Identification, Images, & Information
For Insects, Spiders & Their Kin
For the United States & Canada
Clickable Guide
Moths Butterflies Flies Caterpillars Flies Dragonflies Flies Mantids Cockroaches Bees and Wasps Walkingsticks Earwigs Ants Termites Hoppers and Kin Hoppers and Kin Beetles True Bugs Fleas Grasshoppers and Kin Ticks Spiders Scorpions Centipedes Millipedes

Upcoming Events

National Moth Week photos of insects and people. Here's how to add your images.

Photos of insects and people from the 2019 BugGuide Gathering in Louisiana, July 25-27

Discussion, insects and people from the 2018 gathering in Virginia, July 27-29

Photos of insects and people from the 2015 gathering in Wisconsin, July 10-12

Photos of insects and people from the 2014 gathering in Virginia, June 4-7.

Photos of insects and people from the 2013 gathering in Arizona, July 25-28

Photos of insects and people from the 2012 gathering in Alabama

Photos of insects and people from the 2011 gathering in Iowa

Moth - Tridentaforma fuscoleuca

Moth - Tridentaforma fuscoleuca
Burton Mesa Ecological Reserve, Santa Barbara County, California, USA
February 19, 2014
Size: ~3mm
Found flying around manzanitas in sandy Burton Mesa chaparral habitat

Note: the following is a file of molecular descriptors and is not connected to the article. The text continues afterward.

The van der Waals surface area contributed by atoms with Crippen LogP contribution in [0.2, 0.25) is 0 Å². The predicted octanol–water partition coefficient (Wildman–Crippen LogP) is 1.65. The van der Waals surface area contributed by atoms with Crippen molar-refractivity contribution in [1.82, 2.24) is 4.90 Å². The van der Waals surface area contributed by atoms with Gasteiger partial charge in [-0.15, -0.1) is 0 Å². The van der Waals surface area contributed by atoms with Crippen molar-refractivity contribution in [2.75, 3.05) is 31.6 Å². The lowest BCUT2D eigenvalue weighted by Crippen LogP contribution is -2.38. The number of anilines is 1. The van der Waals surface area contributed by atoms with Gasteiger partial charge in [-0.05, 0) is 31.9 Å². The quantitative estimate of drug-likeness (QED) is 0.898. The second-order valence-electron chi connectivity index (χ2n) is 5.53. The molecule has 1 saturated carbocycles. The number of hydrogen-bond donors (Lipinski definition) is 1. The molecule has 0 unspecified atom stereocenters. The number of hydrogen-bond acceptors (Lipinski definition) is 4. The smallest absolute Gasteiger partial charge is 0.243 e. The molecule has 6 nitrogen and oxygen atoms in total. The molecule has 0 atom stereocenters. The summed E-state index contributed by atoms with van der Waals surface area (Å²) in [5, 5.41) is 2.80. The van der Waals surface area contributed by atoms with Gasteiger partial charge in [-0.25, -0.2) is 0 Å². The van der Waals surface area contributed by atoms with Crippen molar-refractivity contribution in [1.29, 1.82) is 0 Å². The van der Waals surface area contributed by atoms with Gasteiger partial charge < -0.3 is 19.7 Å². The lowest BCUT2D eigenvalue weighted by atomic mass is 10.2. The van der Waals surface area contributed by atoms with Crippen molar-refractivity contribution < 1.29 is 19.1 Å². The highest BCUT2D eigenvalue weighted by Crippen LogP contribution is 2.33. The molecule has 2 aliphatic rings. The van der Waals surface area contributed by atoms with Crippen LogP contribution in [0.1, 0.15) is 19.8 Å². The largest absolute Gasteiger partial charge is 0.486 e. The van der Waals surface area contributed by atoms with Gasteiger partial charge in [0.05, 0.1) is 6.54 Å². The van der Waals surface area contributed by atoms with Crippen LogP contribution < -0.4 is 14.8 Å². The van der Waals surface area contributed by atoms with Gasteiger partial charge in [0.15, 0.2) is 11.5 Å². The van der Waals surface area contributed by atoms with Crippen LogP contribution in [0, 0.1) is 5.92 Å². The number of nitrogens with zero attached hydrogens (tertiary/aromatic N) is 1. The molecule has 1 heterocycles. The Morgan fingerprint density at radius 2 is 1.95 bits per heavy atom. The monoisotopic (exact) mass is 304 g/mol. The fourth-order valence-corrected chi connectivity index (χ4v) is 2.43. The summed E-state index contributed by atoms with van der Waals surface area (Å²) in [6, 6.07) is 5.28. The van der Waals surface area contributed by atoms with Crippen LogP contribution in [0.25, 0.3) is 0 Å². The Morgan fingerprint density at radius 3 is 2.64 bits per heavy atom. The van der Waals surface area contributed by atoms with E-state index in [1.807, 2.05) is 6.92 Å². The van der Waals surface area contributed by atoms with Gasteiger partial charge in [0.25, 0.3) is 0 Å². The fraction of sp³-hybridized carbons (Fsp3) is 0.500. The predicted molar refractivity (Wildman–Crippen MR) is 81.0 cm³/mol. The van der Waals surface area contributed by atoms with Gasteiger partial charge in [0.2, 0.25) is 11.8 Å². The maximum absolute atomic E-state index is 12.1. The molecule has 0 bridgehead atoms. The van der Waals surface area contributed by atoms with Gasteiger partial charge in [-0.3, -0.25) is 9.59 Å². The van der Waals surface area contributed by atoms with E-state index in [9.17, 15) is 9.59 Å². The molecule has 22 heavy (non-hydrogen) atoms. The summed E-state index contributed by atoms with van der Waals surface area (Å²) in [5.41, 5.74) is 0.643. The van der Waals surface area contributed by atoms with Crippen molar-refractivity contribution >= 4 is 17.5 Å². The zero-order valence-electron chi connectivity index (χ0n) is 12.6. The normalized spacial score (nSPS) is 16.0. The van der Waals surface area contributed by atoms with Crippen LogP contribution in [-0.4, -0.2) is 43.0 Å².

Images of this individual: tag all
Moth - Tridentaforma fuscoleuca Moth - Tridentaforma fuscoleuca

Moved from Moths.

Moved from ID Request.

There appears to be a folded maxillary palp visible in this shot. That, combined with the shaggy head vestiture and the general size, shape, and coloration, would point to Tineidae, although I don't know which species it might be.

Not sure this will help, but the full size image is on flickr:

What about...
Could Tridentaforma fuscoleuca be a match? The association with manzanitas (in this case Arctostaphylos purissima) would fit too.

Powell, J. A. & P. A. Opler, Moths of Western North America
Looking up Tridentiforma fuscoleuca, the size is much larger than those I'm seeing, but the book says "Similar but appreciably smaller moths, which likely comprise a complex of species, occur widely in the western United States. They fly around manzanita (Arctostaphylos, Ericaceae) in early spring...". Maybe this is one of those?

I too rejected T. fuscoleuca on basis of the size disparity, but given the comments in the Powell and Opler book, I agree that your moth is either that species or something close and that it should be placed under T. fuscoleuca (at least until we know more about these moths).

Maybe something in the Gelechioidea?

Comment viewing options
Select your preferred way to display the comments and click 'Save settings' to activate your changes.